Crippling drought in Australia leaves rural towns with water crisis

In the small Australian town of Guyra, local farmers have long been able to rely on a steady and plentiful supply of rainfall that helped to ensure feed for their sheep and cattle.

But the local area is currently in the grip of a severe drought, which is leaving the town perilously close to "day zero" - meaning it will have completely run out of water.

The dam which supplies water to the town is down to 24 per cent of its capacity. The authorities believe the town could be without a safe supply of water within days or weeks.

Across the east coast of Australia, a series of towns face a similar fate, as the region endures one of the most intense droughts in history.

For the past two or more years, much of this region has experienced hot, dry weather with minimal rainfall. According to the Bureau of Meteorology in New South Wales, Australia's most populous state, more than 96 per cent of the entire state is currently in drought.

In Guyra, a town of about 2,000 people that is 500km north of Sydney, water has been driven in on tankers to boost the local supply.

On June 24, the authorities placed the town under Level 5 water restrictions, its highest level. This means residents are not allowed to use tap water for activities such as gardening or washing cars.


The local council is also offering all residents new shower heads that help save water.

These changes have come as a shock to the town, which usually receives about 900mm of rain a year, about double the average annual rainfall for Australia.

A cattle farmer who has run a property near Guyra for more than 30 years, Mr Sam White, said he had experienced five droughts but this has been the worst.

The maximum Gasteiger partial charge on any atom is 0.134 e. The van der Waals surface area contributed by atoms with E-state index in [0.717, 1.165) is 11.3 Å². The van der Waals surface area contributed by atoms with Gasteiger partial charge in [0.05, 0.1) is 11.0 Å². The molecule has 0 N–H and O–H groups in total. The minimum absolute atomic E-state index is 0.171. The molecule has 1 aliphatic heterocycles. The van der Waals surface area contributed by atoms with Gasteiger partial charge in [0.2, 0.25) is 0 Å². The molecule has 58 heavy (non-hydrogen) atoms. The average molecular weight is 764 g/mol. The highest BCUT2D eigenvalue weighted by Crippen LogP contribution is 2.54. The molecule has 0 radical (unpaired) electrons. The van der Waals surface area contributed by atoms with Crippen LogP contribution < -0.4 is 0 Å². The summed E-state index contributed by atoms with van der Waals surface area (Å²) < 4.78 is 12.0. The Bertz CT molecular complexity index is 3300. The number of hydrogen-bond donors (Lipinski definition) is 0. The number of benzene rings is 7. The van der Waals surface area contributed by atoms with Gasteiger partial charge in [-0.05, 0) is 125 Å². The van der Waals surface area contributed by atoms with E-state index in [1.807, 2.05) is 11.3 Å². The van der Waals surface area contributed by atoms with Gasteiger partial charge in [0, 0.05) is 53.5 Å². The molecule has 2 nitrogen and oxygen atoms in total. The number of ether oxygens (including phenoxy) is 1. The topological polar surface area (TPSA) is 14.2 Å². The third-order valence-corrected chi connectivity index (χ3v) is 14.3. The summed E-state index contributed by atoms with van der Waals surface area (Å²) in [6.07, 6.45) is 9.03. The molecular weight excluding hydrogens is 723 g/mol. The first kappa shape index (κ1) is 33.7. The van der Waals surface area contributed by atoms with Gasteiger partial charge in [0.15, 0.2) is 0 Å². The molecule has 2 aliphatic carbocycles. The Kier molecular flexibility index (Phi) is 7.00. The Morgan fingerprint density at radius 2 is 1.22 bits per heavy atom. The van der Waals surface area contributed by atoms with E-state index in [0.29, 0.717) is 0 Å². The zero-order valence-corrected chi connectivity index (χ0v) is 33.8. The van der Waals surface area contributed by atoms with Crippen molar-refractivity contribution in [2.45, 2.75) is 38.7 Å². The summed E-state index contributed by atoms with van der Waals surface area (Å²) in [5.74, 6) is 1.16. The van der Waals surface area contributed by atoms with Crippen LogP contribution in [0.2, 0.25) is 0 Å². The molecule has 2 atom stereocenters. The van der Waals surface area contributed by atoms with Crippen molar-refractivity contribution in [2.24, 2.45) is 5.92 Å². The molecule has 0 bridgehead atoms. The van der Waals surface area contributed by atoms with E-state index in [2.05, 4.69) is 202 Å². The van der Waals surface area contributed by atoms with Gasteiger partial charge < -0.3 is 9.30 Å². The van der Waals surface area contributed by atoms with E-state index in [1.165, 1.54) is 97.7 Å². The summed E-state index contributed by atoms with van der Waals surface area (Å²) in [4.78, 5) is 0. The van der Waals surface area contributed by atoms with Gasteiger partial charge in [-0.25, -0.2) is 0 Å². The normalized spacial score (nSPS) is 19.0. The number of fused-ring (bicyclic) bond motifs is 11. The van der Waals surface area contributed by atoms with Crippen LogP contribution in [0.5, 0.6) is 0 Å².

"This is the toughest one we have had to deal with so far," he told ABC News earlier this month.

Australia is a vast nation with a strong agricultural sector that produces high volumes of products such as beef and wheat for domestic and overseas consumption, including large exports to Asia.

Last year, Australia exported about A$13.5 billion (S$12.8 billion) worth of beef and other meats and about A$4 billion worth of wool and wheat each. According to the National Farmers' Federation, the sector employs about 300,000 people and accounts for about 3 per cent of the nation's total gross domestic product.

But the warming weather is producing tough conditions in parts of Australia that is forcing some farmers to question their future survival.

Last week, the federal government passed legislation to set up a A$5 billion Future Drought Fund to provide long-term investment in research and develop new ways to make the agricultural sector more sustainable and resilient to drought. It will receive funding of A$200 million in the first two years. A committee will consult with farmers and rural communities to identify suitable projects.

"Drought is a fact of life in this country," Prime Minister Scott Morrison said in a joint statement with several other ministers last Wednesday. "Our Future Drought Fund will ensure our farmers, who are among the best in the world, and regional communities are better equipped to deal with its effects when it happens again."

But the opposition Labor party criticised the ruling Liberal-National Coalition for taking a narrow view and failing to consider the role that climate change was playing in the difficult future facing many of the nation's farmers.

"Two words the Prime Minister didn't use: climate change," the opposition leader, Mr Anthony Albanese, told Parliament.

Unfortunately, the latest weather reports hold out little immediate hope for some of the worst-affected areas. The Bureau of Meteorology is predicting lower than average rain across the east coast from next month to October.

A version of this article appeared in the print edition of The Sunday Times on July 28, 2019, with the headline 'Crippling drought in Australia leaves rural towns with water crisis'. Subscribe